Assume, hypothetically, that the upcoming report by special counsel Robert S. Mueller III, together with other evidence, were to establish conclusively that candidate Donald Trump engaged in electoral fraud or corruption by unlawfully coordinating his activities with the Russian government. Assume also that Trump derived a decisive electoral benefit from that coordination. And assume that no probative evidence exists that Vice President Pence was aware of the coordination. Trump would be impeachable. But what about Pence, who himself would have committed no impeachable offense?
The question can be argued either way, but the better view is that Pence, too, would be impeachable. The reason is that, had Trump not engaged in electoral fraud and corruption, Pence, like Trump, would not have been elected. That Pence would still be first in the line of succession to replace Trump is the result of an unintended consequence of the 12th Amendment, which was ratified in 1804. The fate of the Republic ought not turn on a constitutional oversight.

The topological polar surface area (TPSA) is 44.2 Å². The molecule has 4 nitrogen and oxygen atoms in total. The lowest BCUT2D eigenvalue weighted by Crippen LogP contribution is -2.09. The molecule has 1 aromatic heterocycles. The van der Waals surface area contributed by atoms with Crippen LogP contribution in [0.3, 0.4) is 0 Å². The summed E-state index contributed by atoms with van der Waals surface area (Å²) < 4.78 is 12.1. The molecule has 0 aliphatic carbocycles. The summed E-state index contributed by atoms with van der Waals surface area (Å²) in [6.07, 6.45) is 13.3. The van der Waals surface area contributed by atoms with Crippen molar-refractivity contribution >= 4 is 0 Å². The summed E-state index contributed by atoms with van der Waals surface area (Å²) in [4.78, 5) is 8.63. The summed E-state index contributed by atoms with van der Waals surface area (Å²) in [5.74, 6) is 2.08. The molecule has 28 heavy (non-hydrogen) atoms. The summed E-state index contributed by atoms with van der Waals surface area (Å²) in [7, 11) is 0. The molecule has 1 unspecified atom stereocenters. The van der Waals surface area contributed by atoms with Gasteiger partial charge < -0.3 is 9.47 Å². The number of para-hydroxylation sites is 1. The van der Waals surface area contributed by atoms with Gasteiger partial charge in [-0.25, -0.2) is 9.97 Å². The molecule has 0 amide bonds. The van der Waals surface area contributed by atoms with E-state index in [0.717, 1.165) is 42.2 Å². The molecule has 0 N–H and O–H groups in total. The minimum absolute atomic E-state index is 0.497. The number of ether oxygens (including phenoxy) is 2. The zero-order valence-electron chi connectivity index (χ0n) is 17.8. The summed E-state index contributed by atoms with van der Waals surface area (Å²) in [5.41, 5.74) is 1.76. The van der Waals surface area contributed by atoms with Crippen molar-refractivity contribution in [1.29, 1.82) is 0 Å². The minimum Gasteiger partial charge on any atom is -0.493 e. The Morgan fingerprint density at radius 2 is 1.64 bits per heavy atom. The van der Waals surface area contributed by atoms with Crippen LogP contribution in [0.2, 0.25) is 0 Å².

Before the amendment’s ratification, the original Constitution permitted removal of a president for electoral fraud. It didn’t matter whether that misconduct occurred before or after a president took office. The Framers clearly intended that theft of an election through fraud and corruption constitute an impeachable offense. James Madison was not concerned only about pre-election perfidy when he worried, at the Constitutional Convention in 1787, that a president might “betray his trust to foreign powers.”